We live between the act of awakening and the act of surrender. Each morning we awaken to the light and the invitation to a new day in the world of time; each night we surrender to the dark to be taken to play in the world of dreams where time is no more. At birth we were awakened and emerged to become visible in the world. At death we will surrender again to the dark to become invisible. Awakening and surrender: they frame each day and each life; between them the journey where anything can happen, the beauty and the frailty.John O’Donohue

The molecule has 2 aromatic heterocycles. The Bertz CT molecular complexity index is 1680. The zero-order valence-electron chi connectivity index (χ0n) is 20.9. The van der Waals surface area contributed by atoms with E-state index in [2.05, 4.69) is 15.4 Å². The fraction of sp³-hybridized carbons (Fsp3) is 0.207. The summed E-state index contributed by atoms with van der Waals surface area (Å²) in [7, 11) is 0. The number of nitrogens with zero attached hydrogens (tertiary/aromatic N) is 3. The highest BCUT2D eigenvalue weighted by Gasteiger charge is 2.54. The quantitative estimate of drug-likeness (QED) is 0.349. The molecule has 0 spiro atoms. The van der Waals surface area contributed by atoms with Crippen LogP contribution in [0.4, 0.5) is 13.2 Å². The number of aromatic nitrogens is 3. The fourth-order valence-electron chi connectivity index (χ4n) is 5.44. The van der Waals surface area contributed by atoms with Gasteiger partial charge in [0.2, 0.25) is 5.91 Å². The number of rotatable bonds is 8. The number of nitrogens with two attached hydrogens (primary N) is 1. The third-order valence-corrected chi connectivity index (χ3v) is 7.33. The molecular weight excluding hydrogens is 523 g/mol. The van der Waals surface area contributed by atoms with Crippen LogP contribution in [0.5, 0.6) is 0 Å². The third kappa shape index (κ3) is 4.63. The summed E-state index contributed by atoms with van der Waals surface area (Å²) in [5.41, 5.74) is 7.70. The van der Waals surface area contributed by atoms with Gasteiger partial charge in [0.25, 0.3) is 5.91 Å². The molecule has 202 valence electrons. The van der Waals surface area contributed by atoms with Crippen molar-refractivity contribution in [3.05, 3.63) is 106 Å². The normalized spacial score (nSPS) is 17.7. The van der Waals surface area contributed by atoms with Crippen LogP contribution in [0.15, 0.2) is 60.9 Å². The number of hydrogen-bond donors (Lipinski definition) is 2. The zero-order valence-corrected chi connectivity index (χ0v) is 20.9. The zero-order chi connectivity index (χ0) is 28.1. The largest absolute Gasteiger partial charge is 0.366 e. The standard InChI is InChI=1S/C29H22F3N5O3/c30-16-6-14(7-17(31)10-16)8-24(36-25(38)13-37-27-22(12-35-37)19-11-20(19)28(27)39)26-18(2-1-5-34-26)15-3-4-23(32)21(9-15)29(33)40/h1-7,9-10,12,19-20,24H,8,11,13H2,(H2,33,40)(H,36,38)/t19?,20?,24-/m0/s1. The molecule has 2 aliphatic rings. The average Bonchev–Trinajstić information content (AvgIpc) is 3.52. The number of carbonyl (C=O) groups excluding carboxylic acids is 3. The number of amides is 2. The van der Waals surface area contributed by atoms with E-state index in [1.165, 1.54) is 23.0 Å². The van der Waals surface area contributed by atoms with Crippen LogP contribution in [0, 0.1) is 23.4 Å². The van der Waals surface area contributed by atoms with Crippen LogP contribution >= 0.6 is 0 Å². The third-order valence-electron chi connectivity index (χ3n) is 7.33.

Right now everyone is experiencing the death of life as they knew it pre lockdown and are finding ways to deal with the sense of loss and opening up to new possibilities. Everything is constantly changing and whilst we resist death in all its forms it is a fact of life that it is necessary for new things to be born, to arise. There is a process of letting go, of surrendering and making way for the new, an awakening. On a simple level we may let go of possessions like clothing or household items to make way for new (although let’s hope we can all get off that materialistic, capitalistic, grasping cycle going forward and learn to buy less and recycle more 😊) and on a more complex level we may accept the passing of a loved one so that we can embrace life moving forward. Acceptance though is not about forgetting, it’s about being able to find a way to live with the loss in a kind and gentle way.